NEW YORK – "Links list dialogue." "Links list view." "Your Account — Two of 164."
This is what the Internet sounds like to Chris Danielsen.
Danielsen is blind. He's using a software program called JAWS that converts the text on a Web page into a computerized voice that comes out through a speaker, allowing him to surf the Web using keyboard commands instead of a mouse — the same way lots of blind people use the Internet.
In this case, his computer is listing all the Web links on the page he's on and telling him that the highlighted link his cursor is on now will take him to the "Your Account" section on Wal-Mart's Web site.
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It's allowed them to accomplish a great number of tasks on their own that would otherwise present difficulties or require the help of a sighted person, such as banking, buying plane tickets and shopping for things like groceries and music.
But like any evolving technology, accessing the Internet has hardly been a smooth ride for the blind.
Some sites can be difficult to navigate, particularly if they contain relatively few text links and rely more on graphics and other visual elements that screen-reading software such as Jaws can't interpret.
That's why the NFB, an organization that represents blind people, is suing Target Corp. (TGT), saying that its Web site is inaccessible to blind Internet users.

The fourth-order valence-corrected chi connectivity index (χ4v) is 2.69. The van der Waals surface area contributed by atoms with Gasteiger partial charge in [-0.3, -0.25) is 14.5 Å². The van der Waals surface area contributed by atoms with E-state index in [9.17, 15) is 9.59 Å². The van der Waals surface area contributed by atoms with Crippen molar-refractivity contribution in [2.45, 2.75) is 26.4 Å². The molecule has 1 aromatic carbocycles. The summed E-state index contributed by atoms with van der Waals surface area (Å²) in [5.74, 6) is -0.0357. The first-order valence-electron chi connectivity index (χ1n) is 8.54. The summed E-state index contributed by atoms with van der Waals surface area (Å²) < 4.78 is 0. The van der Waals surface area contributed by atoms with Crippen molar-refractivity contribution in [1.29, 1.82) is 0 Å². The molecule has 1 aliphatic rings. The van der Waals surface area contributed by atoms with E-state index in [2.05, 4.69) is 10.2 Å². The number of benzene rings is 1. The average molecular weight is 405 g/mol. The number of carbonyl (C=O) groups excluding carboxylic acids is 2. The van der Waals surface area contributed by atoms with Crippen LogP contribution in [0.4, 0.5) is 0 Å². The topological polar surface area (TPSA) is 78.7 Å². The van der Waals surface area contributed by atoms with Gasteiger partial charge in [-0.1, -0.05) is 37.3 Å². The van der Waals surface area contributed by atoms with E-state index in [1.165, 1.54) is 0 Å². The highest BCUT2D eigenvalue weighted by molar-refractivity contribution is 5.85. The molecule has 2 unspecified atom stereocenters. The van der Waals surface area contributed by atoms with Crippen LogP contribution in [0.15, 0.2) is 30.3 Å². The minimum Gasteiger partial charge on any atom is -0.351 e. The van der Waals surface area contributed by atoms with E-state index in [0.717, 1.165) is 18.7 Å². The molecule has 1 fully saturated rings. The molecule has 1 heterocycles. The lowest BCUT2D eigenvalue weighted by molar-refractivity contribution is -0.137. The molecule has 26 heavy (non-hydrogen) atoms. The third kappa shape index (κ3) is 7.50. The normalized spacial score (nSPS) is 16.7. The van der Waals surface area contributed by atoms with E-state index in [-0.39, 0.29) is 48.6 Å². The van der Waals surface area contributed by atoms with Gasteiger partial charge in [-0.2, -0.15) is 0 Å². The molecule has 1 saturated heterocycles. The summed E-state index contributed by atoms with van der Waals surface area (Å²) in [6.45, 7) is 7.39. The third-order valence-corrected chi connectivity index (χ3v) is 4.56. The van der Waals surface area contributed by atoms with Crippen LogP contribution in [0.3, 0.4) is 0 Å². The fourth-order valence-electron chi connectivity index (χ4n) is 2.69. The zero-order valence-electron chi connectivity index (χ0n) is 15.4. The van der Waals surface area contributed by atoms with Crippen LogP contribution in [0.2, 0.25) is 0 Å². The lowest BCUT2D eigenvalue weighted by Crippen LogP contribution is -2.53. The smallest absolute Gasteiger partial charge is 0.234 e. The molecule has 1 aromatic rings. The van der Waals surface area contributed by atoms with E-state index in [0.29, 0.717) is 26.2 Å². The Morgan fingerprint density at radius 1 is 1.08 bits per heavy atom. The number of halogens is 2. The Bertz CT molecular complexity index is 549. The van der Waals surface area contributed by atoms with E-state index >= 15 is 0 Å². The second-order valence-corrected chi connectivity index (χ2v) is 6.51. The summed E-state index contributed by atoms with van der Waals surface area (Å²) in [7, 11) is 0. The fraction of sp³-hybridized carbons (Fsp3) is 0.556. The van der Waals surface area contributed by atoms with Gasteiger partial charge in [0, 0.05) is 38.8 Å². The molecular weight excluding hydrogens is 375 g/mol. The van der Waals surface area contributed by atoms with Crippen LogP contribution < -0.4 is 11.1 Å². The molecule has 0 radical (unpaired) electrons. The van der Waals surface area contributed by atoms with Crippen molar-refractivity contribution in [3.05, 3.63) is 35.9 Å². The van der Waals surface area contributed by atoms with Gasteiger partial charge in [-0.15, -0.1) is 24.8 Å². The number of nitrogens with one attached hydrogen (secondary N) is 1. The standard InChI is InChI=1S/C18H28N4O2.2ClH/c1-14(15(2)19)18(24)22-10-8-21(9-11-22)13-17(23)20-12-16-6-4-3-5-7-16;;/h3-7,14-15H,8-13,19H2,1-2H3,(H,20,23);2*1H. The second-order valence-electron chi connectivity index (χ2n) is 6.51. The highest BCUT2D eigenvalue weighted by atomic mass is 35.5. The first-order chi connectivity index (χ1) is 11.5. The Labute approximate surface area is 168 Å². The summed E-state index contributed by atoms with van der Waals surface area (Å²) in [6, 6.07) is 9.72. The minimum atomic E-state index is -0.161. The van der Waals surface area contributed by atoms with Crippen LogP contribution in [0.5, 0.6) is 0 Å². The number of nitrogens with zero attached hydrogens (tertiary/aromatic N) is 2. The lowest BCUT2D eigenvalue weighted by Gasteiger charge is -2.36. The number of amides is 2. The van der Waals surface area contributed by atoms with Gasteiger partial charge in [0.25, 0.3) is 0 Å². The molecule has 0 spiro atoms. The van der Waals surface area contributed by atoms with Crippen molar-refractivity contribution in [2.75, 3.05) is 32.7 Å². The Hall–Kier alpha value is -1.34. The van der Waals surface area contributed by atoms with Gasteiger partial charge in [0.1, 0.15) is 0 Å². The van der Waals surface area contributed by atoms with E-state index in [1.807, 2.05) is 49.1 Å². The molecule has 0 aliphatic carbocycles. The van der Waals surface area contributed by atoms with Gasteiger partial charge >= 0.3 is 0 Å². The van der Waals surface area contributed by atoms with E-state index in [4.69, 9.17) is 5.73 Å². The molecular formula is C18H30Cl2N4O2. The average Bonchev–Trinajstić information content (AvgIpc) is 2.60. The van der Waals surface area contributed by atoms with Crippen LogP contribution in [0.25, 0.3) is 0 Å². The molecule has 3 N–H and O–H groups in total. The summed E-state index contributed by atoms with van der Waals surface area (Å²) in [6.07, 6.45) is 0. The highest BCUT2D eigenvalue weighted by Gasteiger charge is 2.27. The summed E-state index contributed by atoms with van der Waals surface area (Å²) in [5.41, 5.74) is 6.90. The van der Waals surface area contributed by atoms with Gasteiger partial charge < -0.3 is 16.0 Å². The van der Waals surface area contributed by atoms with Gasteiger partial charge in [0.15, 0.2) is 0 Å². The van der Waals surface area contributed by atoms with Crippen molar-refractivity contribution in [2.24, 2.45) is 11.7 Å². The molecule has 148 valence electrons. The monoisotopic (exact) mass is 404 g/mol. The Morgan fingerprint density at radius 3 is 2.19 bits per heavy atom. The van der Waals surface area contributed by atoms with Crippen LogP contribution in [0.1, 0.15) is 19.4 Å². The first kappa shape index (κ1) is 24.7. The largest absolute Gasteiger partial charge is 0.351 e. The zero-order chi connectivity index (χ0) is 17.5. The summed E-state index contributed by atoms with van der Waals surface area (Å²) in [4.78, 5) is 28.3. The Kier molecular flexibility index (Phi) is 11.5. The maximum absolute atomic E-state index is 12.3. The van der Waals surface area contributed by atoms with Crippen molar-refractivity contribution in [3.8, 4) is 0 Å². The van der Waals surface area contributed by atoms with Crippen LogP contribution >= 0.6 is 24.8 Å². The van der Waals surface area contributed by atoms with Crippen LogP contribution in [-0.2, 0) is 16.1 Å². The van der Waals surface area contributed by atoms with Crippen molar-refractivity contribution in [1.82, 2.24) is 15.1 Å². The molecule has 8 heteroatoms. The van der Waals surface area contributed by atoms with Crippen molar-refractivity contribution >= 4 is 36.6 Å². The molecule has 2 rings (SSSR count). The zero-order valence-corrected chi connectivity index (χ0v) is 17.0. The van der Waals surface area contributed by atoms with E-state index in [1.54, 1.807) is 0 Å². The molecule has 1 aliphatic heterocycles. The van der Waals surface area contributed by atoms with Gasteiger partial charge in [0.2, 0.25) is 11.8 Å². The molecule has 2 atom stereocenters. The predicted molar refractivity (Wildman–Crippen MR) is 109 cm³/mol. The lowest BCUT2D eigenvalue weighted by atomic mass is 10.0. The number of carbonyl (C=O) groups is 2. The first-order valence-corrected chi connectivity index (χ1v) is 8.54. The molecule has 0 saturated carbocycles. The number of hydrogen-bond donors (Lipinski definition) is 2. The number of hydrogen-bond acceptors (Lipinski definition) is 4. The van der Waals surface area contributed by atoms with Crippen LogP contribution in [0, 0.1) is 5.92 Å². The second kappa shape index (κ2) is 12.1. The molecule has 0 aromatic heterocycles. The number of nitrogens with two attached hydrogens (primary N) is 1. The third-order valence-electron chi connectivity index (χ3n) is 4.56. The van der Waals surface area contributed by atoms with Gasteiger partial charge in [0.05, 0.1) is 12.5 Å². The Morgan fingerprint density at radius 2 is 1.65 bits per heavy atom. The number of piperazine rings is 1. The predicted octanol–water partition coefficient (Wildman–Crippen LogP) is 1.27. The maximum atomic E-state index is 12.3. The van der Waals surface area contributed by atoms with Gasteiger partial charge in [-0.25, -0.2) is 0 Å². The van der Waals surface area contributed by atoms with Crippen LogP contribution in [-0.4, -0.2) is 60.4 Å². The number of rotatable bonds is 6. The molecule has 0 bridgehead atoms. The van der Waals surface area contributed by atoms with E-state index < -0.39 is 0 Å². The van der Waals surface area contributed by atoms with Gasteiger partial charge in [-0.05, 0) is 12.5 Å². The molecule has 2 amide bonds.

Last month a federal judge in California allowed the NFB's case to proceed, rejecting Target's argument that its Web site wasn't subject to the Americans With Disabilities Act, a 1990 law that requires retailers and other public places to make accommodations for people with disabilities. Target argued that the law only covered physical spaces.
The case, which is entering a pretrial phase called discovery in U.S. District Court for the Northern District of California, could set an important precedent for applying federal accessibility law to the Internet.
Target said in a statement that its Web site was "committed to providing an online experience that is accessible to all of our guests. Despite the lawsuit brought forward by the National Federation of the Blind, we have always and will continue to implement new technologies to our Web site."
John Pare, a spokesman for the NFB, said most Web sites are far easier to navigate than Target's.
In a demonstration of screen-reading software for The Associated Press, Danielsen showed that many links on Target's side were unintelligible to the JAWS software, and that the final purchase required the use of a mouse, something even the most sophisticated blind Web surfer would have trouble with.
However, he was able to navigate other sites and purchased a CD from Amazon.com (AMZN).
JAWS, made by Freedom Scientific, is a popular kind of screen-reading software, but there are others, including Window-Eyes, made by GW Micro, and Hal, made by Dolphin Computer Access.
Many Web sites already have made major progress in becoming accessible to the blind, and some, such as those run by the government, are required to do so by law.